AbstractPaid domestic labour involves tens of thousands of people in Britain today. Studies of domestic workers in other parts of the world have highlighted the importance of the sector to female employment. These studies have revealed that paid domestic work is influenced by the interaction of race, class and gender inequalities. This study examined the combined impact of these hierarchies on the domestic labour sector in London.
The aim of the study was to investigate how class, gender and ethnicity shape paid domestic work in London and to examine whether paid domestic employment in London challenges or reinforces these inequalities. Two stages of research were used
to achieve this aim. First, an extensive survey of demand within the entire London area was carried out to identify the scale of the sector, its distribution and the type of work involved. The second stage comprised in-depth interviews with a small number of domestic employers and employees. At this stage the detailed workings of the domestic labour market and the employer/employee relationship were investigated.
London was used as a study area because it was known to have the highest rates of domestic employment in England. It also has a wide range of different types of domestic employment and an ethnically diverse population.
The first stage of research revealed that domestic employment is unevenly distributed around London. It is concentrated in established, wealthy areas and not particularly in places with high rates of female employment. A wide range of domestic employment exists and these different jobs are done by people of different ages, genders and nationalities. The domestic labour market in London is segmented along these lines with little movement of people between types of job.
The recruitment processes used by employers, and the methods used by domestic workers to find jobs, reiterated the ghettoisation of particular groups. Employers sought employees of the same nationality as those they had had in the past and domestic workers used informal networks of family and friends to find work.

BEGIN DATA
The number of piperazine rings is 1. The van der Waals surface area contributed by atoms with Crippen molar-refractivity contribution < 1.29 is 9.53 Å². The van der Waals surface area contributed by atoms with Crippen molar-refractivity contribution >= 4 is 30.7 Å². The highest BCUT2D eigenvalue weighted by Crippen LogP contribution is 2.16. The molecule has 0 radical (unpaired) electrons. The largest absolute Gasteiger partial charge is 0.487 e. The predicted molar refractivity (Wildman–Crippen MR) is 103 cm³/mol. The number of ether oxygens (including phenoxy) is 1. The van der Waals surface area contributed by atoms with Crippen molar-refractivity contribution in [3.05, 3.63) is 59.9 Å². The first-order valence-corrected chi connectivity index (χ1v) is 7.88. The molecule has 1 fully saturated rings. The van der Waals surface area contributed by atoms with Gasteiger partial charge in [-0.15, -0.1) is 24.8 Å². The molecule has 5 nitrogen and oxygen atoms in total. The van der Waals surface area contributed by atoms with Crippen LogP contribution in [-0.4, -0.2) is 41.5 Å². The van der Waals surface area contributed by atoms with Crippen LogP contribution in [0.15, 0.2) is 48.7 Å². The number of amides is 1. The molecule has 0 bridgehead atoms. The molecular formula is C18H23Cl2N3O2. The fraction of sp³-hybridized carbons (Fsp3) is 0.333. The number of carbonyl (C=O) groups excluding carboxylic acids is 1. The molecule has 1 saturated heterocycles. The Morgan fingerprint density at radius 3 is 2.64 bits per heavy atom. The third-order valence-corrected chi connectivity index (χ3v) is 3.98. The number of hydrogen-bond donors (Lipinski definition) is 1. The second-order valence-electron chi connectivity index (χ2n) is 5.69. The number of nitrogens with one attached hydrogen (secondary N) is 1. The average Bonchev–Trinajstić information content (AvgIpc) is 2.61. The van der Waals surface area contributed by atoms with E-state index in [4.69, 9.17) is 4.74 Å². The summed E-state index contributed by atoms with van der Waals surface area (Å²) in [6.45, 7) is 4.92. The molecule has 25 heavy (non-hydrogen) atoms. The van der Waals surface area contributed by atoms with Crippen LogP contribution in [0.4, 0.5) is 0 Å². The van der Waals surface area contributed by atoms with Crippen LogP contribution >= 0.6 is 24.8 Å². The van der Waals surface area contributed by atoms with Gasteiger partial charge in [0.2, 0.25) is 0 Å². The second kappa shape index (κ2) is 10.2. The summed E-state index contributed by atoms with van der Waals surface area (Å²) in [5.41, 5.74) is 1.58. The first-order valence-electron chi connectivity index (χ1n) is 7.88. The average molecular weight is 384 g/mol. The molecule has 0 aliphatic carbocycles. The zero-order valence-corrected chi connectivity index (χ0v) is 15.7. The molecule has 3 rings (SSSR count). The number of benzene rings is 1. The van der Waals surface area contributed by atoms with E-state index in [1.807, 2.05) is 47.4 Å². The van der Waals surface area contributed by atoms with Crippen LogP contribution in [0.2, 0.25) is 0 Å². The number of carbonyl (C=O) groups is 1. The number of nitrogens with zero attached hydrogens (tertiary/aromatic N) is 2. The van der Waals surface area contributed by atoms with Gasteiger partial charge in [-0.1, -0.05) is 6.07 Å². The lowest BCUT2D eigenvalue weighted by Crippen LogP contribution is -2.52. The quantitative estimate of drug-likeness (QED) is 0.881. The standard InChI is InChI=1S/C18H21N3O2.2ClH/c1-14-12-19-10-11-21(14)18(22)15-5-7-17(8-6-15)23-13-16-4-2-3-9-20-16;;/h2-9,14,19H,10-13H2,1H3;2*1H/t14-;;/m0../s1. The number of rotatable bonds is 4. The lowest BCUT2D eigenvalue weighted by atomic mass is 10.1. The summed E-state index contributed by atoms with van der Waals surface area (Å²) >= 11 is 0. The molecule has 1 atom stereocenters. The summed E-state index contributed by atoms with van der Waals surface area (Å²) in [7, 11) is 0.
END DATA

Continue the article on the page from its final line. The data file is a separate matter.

Assumptions about gender roles facilitated women's entry into paid domestic work as it was assumed they knew how to carry out household tasks.
Social inequalities permeate the relationship between domestic worker and employer. The relationship has a contradictory nature. It has elements of affectivity that come from the close contact between employer and employee, but it also has elements of
distance. This distance can take various shapes. Au pairs were denigrated in terms of their age and were infantilised by their employers' rules and behaviour. Cleaners' ethnicity was more often focused on by employers. Shortcomings, such as poor language skills, would be pointed out by employers to differentiate themselves from cleaners.
Paid domestic labour does not challenge existing social inequalities. Shifting the burden of reproductive labour to people outside the household does not challenge assumptions about responsibility for that work. Female domestic workers are carrying out the tasks that women have done for generations. The ghettoisation of particular ethnic groups within the sector prevents these people accessing wider labour markets and reinforces the idea that certain ethnicities 'belong' in certain types of work. Domestic workers are often isolated, working alone, or perhaps alongside their employers or one other employee. Their isolation and their intimate relationship with employers restrict their ability to challenge assumptions or improve pay and conditions.
Domestic workers in Britain have long been neglected in the academic literature but they are a group that deserve attention. Not only is the sector increasing but also, close examination of the sector can reveal the workings of social structures within everyday life.
|Date of Award||1998|